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The Challenge of Structural Distress in Aging Buildings

Several years ago, the federal government commissioned a study in Florida to determine the anticipated life of the structural components of condominium and apartment buildings.  The findings, assuming proper maintenance and barring hurricane impact, was 50 years.

Unfortunately, despite this hopeful prognosis, for an ever-growing number of community associations, the realization is that a combination of poor construction details, and the effect of wind, salt and rain has led to major structural deterioration of buildings 20, 15 or even 10 years old.  Although there have been instances of structural failure affecting internal structural members, the majority of the problems have involved members exposed to the elements, notably balcony slabs and exterior columns.

The problems may first reveal themselves by isolated rust stains or bleeding on building finishes.  Then, pieces of concrete or stucco may actually begin to fall off the buildings, damaging cars or threatening residences.  Often, however, especially where balconies are covered with finishes such as tile or outdoor carpeting, by the time the problem is discovered, the deterioration of the steel reinforcing in the structural member has progressed to the point where major structural repairs are necessary.

According to the experts in the field, the key to the effective management of this type of structural deterioration is to catch the problem early and to protect the structural members before the damage becomes widespread.  Consequently, I recommend every community association, even those whose buildings were surveyed years ago, commission at least random surveys on a regular basis by competent consultants to determine if structural deterioration of the type described here is ongoing.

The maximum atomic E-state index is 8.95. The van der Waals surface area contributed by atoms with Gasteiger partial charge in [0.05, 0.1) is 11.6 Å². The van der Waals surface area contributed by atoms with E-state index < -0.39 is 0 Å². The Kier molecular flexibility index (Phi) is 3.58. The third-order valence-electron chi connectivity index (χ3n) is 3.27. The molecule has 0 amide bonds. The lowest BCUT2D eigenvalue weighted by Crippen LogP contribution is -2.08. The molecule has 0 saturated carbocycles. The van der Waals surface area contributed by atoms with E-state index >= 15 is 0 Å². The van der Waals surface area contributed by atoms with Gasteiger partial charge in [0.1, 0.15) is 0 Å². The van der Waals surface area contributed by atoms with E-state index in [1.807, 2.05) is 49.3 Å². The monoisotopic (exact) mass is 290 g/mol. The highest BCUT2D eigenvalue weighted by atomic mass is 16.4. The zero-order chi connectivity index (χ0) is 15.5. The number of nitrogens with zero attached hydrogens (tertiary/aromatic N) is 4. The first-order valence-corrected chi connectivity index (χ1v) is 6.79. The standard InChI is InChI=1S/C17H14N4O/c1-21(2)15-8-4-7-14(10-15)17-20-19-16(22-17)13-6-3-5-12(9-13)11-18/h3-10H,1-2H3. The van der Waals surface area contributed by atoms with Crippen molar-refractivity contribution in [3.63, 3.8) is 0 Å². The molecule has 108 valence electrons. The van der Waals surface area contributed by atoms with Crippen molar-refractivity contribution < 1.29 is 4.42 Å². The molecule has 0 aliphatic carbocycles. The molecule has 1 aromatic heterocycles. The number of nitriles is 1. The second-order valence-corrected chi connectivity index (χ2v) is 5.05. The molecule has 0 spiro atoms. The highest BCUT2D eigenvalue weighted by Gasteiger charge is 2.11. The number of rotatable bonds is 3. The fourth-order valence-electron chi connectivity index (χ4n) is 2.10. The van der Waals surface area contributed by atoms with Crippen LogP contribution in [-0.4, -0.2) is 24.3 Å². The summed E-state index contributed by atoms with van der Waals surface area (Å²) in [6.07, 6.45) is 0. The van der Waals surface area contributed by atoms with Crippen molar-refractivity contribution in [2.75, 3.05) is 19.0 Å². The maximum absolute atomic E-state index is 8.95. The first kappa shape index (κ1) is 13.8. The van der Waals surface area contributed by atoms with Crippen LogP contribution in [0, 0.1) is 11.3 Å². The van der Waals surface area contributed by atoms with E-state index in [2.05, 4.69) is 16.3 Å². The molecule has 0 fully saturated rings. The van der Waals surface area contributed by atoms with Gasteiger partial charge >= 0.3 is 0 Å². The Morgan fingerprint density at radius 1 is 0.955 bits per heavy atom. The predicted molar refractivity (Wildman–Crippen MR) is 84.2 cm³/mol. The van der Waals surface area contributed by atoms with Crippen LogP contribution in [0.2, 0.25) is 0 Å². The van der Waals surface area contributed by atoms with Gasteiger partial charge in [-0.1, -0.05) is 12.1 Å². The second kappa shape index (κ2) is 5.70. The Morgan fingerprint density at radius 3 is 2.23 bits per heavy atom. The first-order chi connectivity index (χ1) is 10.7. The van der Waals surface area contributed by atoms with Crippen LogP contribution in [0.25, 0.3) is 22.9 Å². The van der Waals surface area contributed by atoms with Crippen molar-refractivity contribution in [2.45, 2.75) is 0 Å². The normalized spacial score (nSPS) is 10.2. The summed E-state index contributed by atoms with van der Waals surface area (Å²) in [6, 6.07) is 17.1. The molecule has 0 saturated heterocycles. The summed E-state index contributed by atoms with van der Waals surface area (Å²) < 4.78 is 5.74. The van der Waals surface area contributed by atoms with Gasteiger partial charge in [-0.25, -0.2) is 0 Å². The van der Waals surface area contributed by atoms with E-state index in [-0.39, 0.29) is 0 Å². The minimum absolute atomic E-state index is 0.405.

If problems are discovered, the next step would be to follow your consultants' recommendations as to appropriate repairs or maintenance.  Of course, especially in the case of enclosed balconies, repairs are likely to disrupt the individual owner's use and enjoyment of the unit, it should initially be determined through a review of your documents that the Association has jurisdiction over the repair of the structural member involved.  Then, policy decisions need to be made in advance, such as the timing of the work, how owners will be reimbursed for finishes altered in the repair process, how security will be assured if workers require access into individual units, etc.  Needless to say, forewarning through newsletters, special meetings, etc., of what is to be expected (including financially) is essential in short-circuiting anticipated owner dissension.  If necessary, I recommend that consultants be brought to a meeting to discuss the implications of not responding to sooner rather than later.

It has become a given in the Community Association field that the only thing worse than having to assess owners for major repairs, is having to assess them a second time for repair work that wasn't done right the first time.  Previous Community Association articles have addressed appropriate steps for undertaking repairs or replacements (i.e. form of contract, supervision of the work, liens, warranties, etc.).  These steps are even more important when dealing with major structural repairs.  

Finally, for buildings less than 10 years old, an analysis should be done as to whether there are responsible parties who could be pursued for the cost of repair or replacement.  The 10-year time period is a key because in Florida, there is a 10-year statute of repose for construction claims, meaning that even for a latent defect, if the building is over 10 years old, no court action is possible to cover for the repairs.  If the building is less than 10 years old, and the structural problems became evident only within the last four years, pursuit of the claims is possible.   Finding viable parties will undoubtedly be a challenge, but there have been successful recoveries for buildings even approaching 10 years old.

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